Canada

Quebec's Netflix tax targets non-residents

TAX ALERT  | 

On June 21, 2018, the South Dakota v. Wayfair decision eliminated the physical presence standard for establishing sales tax nexus in the United States. This decision has opened up the possibility for states to impose sales and use tax collection and remittance responsibilities on remote sellers based solely upon their economic presence in that state.

While the Canadian federal government has yet to weigh in on the subject of the taxable status of digital transactions, the Ministry of Finance of Quebec recently enacted changes to its sales tax legislation.  As with the U.S., the Ministry has focused its attention on non-residents of Quebec that do not have a physical presence in the province. Quebec will now tax Netflix, Amazon and other U.S. streaming services (now referred to as “Netflix” tax). At this point, there is no plan for the federal government to align the GSTS/HST legislation with Quebec; this is thought to be a reaction to Netflix agreeing to invest $400 million USD in local Canadian TV series.   

The new legislation requires certain non-resident businesses of Quebec making taxable sales exceeding $30,000 CAD a year to “specified consumers” to register with Quebec Revenue Agency, and collect Quebec Sales Tax (“QST”).  A “specified consumer” is generally an individual that is resident in Quebec and that is not registered for QST purposes. While taxable supplies generally include the provision of digital supplies and services, under certain circumstances, the provision of tangible personal property (goods) may also trigger a registration requirement.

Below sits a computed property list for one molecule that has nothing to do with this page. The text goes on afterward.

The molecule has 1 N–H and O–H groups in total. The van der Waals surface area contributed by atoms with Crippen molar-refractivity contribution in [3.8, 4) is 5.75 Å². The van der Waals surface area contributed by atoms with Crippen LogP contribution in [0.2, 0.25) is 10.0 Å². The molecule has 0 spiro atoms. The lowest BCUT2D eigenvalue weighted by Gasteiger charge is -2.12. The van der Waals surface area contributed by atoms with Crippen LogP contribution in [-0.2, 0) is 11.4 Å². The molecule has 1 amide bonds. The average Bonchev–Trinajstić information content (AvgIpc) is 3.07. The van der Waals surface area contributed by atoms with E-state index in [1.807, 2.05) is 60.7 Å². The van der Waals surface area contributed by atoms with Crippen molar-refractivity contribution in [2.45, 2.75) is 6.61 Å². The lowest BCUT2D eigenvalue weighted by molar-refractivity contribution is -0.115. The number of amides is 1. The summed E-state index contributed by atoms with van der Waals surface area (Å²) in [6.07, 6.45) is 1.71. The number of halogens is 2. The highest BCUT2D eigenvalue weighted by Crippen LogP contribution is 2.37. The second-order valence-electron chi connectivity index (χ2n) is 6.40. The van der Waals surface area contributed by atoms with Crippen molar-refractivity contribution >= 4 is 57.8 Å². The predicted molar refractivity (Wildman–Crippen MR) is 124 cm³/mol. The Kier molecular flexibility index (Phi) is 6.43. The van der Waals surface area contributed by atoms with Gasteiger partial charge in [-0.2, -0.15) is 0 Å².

Operators of digital platforms (e.g., Apple, Audible, Electronic Arts, Expedia, Facebook, Google, Netflix, and LinkedIn) that provide or enable the sale of services and digital property such as movies, books, and music downloads/streaming to specified consumers in Quebec are also required to register, and collect QST on sales made through the platform.

The registration requirements for non-residents of Quebec that have no physical or significant presence in Canada became effective on Jan. 1, 2019, while the registration requirements for non-residents of Quebec that have a presence elsewhere in Canada will become effective on Sept. 1, 2019.

Non-resident businesses that may be affected by the new Quebec legislation should focus on determining whether they are required to register, and if so, register, collect, and remit tax as required.

AUTHORS


Subscribe to our newsletters

Subscribe


HOW CAN WE HELP YOU?

Contact us by phone +1.855.420.8473 or submit your questions, comments or proposal requests


CONTACT

Maria Severino

National Tax Leader


Recent Tax Alerts

Restrictive covenant and the share sale veto right

The Canada Federal Court of Appeals decision in Pangaea raises new considerations on the definition of restrictive covenants.

  • August 12, 2020

FCA confirms that a space trip is taxable to company shareholders

Find out how shareholder benefits could arise and the potential income tax implications as a result of the In Laliberté vs Canada decision.

  • August 04, 2020

Tax updates in Canada in response to COVID-19

Our tax alert summarizes the latest tax measures by federal and certain provincial government authorities amid the coronavirus pandemic.

  • July 28, 2020

Tax characterization of derivative contracts

The Supreme Court of Canada (SCC) released its decision recently, clarifying the treatment of derivative contracts for tax purposes

  • July 08, 2020

Ways to optimize estate planning in the wake of COVID-19

A Capital Dividend Account allows a shareholder to access corporate surplus tax-free, but timing is critical.

  • June 24, 2020